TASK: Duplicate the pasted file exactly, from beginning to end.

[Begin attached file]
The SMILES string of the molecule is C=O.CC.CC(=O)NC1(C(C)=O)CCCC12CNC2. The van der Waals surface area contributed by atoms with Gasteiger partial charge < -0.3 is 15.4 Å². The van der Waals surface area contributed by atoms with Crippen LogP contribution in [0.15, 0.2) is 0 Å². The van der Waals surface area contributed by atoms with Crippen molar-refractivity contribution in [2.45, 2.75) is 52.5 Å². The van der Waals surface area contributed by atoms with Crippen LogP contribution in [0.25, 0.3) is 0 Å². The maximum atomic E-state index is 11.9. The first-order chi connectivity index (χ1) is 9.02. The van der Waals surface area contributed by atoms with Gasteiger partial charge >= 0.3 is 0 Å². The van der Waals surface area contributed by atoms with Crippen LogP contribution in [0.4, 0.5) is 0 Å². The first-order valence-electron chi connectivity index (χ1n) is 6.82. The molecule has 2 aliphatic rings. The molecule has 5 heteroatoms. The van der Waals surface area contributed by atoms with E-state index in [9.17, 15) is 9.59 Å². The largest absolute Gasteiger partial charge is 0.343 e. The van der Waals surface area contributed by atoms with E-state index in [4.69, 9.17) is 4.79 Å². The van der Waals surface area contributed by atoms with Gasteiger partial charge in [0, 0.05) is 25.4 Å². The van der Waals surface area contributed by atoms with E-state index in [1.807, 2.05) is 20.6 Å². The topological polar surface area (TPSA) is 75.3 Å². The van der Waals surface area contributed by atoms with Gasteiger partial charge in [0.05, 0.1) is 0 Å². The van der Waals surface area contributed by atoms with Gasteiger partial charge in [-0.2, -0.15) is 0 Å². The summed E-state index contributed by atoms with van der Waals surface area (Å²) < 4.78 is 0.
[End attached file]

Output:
The SMILES string of the molecule is C=O.CC.CC(=O)NC1(C(C)=O)CCCC12CNC2. The van der Waals surface area contributed by atoms with Gasteiger partial charge < -0.3 is 15.4 Å². The van der Waals surface area contributed by atoms with Crippen LogP contribution in [0.15, 0.2) is 0 Å². The van der Waals surface area contributed by atoms with Crippen molar-refractivity contribution in [2.45, 2.75) is 52.5 Å². The van der Waals surface area contributed by atoms with Crippen LogP contribution in [0.25, 0.3) is 0 Å². The maximum atomic E-state index is 11.9. The first-order chi connectivity index (χ1) is 9.02. The van der Waals surface area contributed by atoms with Gasteiger partial charge >= 0.3 is 0 Å². The van der Waals surface area contributed by atoms with Crippen LogP contribution in [0.4, 0.5) is 0 Å². The first-order valence-electron chi connectivity index (χ1n) is 6.82. The molecule has 2 aliphatic rings. The molecule has 5 heteroatoms. The van der Waals surface area contributed by atoms with E-state index in [9.17, 15) is 9.59 Å². The largest absolute Gasteiger partial charge is 0.343 e. The van der Waals surface area contributed by atoms with E-state index in [4.69, 9.17) is 4.79 Å². The van der Waals surface area contributed by atoms with Gasteiger partial charge in [0, 0.05) is 25.4 Å². The van der Waals surface area contributed by atoms with E-state index in [1.807, 2.05) is 20.6 Å². The topological polar surface area (TPSA) is 75.3 Å². The van der Waals surface area contributed by atoms with Gasteiger partial charge in [0.05, 0.1) is 0 Å². The van der Waals surface area contributed by atoms with Gasteiger partial charge in [-0.2, -0.15) is 0 Å². The summed E-state index contributed by atoms with van der Waals surface area (Å²) < 4.78 is 0.